And then there’s cake. My memory is a little hazy, but what I remember is that our weekly lunch tickets came in two variants: basic and deluxe. I’m sure they weren’t called that, but that’s that they were, I think. The basic ticket got you lunch, but no dessert. The advanced got you dessert. And dessert was often either square yellow cake with chocolate icing, or chocolate cake with chocolate icing. And I almost never got dessert. As I said, my memory is a little hazy, and it’s barely possible that rather than having two levels of lunch ticket, dessert just cost extra and you had to clean your plate first, and I almost never cleaned my plate, because English peas were often on the menu and I’ve always hated English peas. And I’m sure much of the rest of the menu was nasty by my elementary school definition. Anyway, for whatever reason, I rarely got the cake. I wanted the cake, especially when it was chocolate on chocolate. Somehow I survived and grew to be a mostly-responsible citizen of these United States, but imagine how much further I might have gone if I’d had 64 crayons and cake?

What I’m Reading Now…

Thursday, 23 October 2014, 20:26 | Category : Books, History, Life
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is a lot of Cold War spy stuff. Novels – The Spy Who Came In From The Cold; Tinker, Tailor, Soldier, Spy. Non-fiction – Legacy Of Ashes (not just Cold War, but that was the driving force behind my picking it up), The Art Of Betrayal. It’s not coincidence. After reading several books about the period leading up to World War I, and the war itself, I was looking for a new genre. And despite all the books I’ve read through the years, spy fiction and non-fiction was something I rarely delved into, unless you count some Tom Clancy novels during the 80s and 90s. But while I liked Clancy’s stuff early on, there came a point, I think probably with Debt Of Honor, when it felt like Clancy would get two-thirds of the way through a book, get bored, and decide to just wrap it up. But I digress….

I grew up in the shadow of the Cold War. As an elementary school student in the early-mid 1960s, I lived in a world of atomic-bomb tests (we, students and teachers alike, still called them atomic bombs then, although I’m pretty sure everything was thermo-nuclear by then) and Civil Defense signs, and fallout shelters. A family up the street from us had a fallout shelter in their back yard. I never saw the inside – I never knew the family – but you could see the entrance to the shelter through their carport. All of those things were constant reminders that the Godless Russians might very well one day decide to blow us all to Kingdom Come. It was a strange time, I guess. We were not far removed from World War II, although at the time that seemed like ancient history. But we were only 20 years beyond that catastrophic struggle. Now I look back on things 20 years past, and I wonder about all the men and women – our fathers and mothers, aunts and uncles – who served or just lived through it, and I think about things that are now only 20 years in my past, and I think how strange it must have been for them. Maybe strange isn’t the right word, but there they were, just two decades past an event that dwarfs anything I’ve experienced in my life, and yet the world they made for us was so normal, so seemingly free of problems. Except that atomic bomb thing. And then Vietnam, which was piped into our living rooms every evening at 5:30. My idyllic existence began to crumble a bit then, as I approached the teenage years, then the later teenage years, then draft eligibility. Vietnam was winding down by the time I was actually eligible, in 1972, but it was a cloud hanging in the distance during my high-school years. It was the Cold War turned hot, on the other side of the world.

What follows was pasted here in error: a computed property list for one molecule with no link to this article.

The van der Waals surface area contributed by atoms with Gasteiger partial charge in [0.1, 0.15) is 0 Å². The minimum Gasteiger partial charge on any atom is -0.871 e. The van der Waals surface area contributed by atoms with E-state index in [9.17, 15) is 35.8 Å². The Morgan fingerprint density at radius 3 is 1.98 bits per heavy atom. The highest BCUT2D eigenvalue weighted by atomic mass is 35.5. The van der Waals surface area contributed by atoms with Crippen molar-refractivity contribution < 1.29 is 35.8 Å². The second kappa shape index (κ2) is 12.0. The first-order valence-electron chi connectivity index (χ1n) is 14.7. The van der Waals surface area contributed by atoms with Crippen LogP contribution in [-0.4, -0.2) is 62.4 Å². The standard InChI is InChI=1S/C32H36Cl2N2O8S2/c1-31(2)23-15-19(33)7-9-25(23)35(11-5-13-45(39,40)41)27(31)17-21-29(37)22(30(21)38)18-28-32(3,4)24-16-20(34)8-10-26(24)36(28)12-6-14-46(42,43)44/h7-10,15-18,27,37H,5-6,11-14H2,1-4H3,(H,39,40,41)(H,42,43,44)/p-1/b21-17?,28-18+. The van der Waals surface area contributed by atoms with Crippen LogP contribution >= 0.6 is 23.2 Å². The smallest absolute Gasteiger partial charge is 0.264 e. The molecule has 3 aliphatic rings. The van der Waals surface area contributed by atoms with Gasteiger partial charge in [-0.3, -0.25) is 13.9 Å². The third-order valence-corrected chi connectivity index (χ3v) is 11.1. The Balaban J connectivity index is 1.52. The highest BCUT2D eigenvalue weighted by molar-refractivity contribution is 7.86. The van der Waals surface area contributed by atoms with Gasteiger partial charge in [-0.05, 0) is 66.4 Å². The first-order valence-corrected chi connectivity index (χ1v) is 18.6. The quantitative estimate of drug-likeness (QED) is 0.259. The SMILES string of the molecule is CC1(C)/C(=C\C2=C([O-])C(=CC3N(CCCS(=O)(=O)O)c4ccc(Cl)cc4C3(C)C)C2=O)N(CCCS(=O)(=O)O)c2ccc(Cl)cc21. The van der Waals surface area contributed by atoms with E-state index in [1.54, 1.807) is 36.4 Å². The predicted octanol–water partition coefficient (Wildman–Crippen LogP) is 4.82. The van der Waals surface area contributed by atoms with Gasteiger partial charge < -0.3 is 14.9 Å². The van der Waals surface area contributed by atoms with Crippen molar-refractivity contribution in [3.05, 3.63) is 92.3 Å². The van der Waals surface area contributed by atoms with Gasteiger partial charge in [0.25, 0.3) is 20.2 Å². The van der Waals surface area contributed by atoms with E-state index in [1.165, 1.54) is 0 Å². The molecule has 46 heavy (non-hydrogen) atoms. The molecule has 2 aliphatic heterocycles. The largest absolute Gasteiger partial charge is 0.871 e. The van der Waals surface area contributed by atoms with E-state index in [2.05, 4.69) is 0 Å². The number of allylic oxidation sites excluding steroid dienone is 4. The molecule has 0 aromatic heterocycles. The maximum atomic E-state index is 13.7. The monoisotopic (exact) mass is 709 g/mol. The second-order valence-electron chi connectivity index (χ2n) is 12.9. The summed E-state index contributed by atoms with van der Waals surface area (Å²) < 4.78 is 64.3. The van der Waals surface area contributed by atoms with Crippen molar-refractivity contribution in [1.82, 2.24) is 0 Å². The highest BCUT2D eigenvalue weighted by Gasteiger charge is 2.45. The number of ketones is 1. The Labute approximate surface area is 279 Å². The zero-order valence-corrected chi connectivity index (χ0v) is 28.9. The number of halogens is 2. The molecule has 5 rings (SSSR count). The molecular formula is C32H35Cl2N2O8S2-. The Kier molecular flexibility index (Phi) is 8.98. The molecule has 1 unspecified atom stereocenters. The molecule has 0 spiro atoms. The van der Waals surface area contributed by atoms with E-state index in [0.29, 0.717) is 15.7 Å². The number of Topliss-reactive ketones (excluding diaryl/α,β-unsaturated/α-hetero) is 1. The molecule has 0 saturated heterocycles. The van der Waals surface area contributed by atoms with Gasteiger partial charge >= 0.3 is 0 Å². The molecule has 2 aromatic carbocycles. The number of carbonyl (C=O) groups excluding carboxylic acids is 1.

So the Cold War has always held a certain fascination for me. What would have happened if it had ever really turned hot? What if Soviet armor had come pouring through Fulda Gap? I’ve read many books about what might have happened in a World War III. But the actual conflict was played out in the shadow world of espionage and counter-espionage. And so, when I went looking for a new subject area for reading, Cold War spies were waiting. And there’s something else at play here, I think. The conflict between the West and the Communist Bloc, frightening though it was, seems so much simpler and more understandable than the world we’re in today, with religious fanaticism and Third-World nationalism fueling an ever-changing set of enemies that don’t match up well with our traditional means of applying resolutive force. It’s almost a sense of nostalgia for a conflict that made more sense, even if the potential for national destruction was much, much higher. So, for now, I’m reading about Cold War spies. Duck, and cover.